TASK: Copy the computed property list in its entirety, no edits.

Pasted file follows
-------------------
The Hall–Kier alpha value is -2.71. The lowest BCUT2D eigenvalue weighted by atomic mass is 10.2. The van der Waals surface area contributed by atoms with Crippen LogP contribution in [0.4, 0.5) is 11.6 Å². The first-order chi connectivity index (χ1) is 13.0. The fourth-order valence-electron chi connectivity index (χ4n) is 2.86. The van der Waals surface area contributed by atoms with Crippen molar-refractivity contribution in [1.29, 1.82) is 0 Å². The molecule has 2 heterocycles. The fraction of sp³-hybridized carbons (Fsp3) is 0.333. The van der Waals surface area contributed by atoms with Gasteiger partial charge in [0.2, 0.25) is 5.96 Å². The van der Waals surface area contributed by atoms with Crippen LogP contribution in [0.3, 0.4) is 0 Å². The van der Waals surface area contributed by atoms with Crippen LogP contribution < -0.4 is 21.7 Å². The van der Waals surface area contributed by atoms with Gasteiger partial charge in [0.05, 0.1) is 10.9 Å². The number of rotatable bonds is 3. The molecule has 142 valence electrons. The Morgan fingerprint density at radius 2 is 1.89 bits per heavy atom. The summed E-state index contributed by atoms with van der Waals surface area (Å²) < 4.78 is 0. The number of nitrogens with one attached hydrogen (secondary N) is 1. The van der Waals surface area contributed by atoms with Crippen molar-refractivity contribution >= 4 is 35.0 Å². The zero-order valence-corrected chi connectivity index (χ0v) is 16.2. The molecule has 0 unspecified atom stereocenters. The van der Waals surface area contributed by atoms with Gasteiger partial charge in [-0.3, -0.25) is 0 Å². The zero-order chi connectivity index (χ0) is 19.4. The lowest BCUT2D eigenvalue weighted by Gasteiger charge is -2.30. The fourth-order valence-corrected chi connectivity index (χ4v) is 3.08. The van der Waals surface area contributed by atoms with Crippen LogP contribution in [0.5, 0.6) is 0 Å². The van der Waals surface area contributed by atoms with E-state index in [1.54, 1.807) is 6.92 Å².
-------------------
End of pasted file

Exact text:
The Hall–Kier alpha value is -2.71. The lowest BCUT2D eigenvalue weighted by atomic mass is 10.2. The van der Waals surface area contributed by atoms with Crippen LogP contribution in [0.4, 0.5) is 11.6 Å². The first-order chi connectivity index (χ1) is 13.0. The fourth-order valence-electron chi connectivity index (χ4n) is 2.86. The van der Waals surface area contributed by atoms with Crippen molar-refractivity contribution in [1.29, 1.82) is 0 Å². The molecule has 2 heterocycles. The fraction of sp³-hybridized carbons (Fsp3) is 0.333. The van der Waals surface area contributed by atoms with Gasteiger partial charge in [0.2, 0.25) is 5.96 Å². The van der Waals surface area contributed by atoms with Crippen LogP contribution in [0.3, 0.4) is 0 Å². The van der Waals surface area contributed by atoms with Crippen LogP contribution < -0.4 is 21.7 Å². The van der Waals surface area contributed by atoms with Gasteiger partial charge in [0.05, 0.1) is 10.9 Å². The number of rotatable bonds is 3. The molecule has 142 valence electrons. The Morgan fingerprint density at radius 2 is 1.89 bits per heavy atom. The summed E-state index contributed by atoms with van der Waals surface area (Å²) < 4.78 is 0. The number of nitrogens with one attached hydrogen (secondary N) is 1. The van der Waals surface area contributed by atoms with Crippen molar-refractivity contribution >= 4 is 35.0 Å². The zero-order valence-corrected chi connectivity index (χ0v) is 16.2. The molecule has 0 unspecified atom stereocenters. The van der Waals surface area contributed by atoms with Gasteiger partial charge in [-0.3, -0.25) is 0 Å². The zero-order chi connectivity index (χ0) is 19.4. The lowest BCUT2D eigenvalue weighted by Gasteiger charge is -2.30. The fourth-order valence-corrected chi connectivity index (χ4v) is 3.08. The van der Waals surface area contributed by atoms with Crippen LogP contribution in [0.5, 0.6) is 0 Å². The van der Waals surface area contributed by atoms with E-state index in [1.54, 1.807) is 6.92 Å².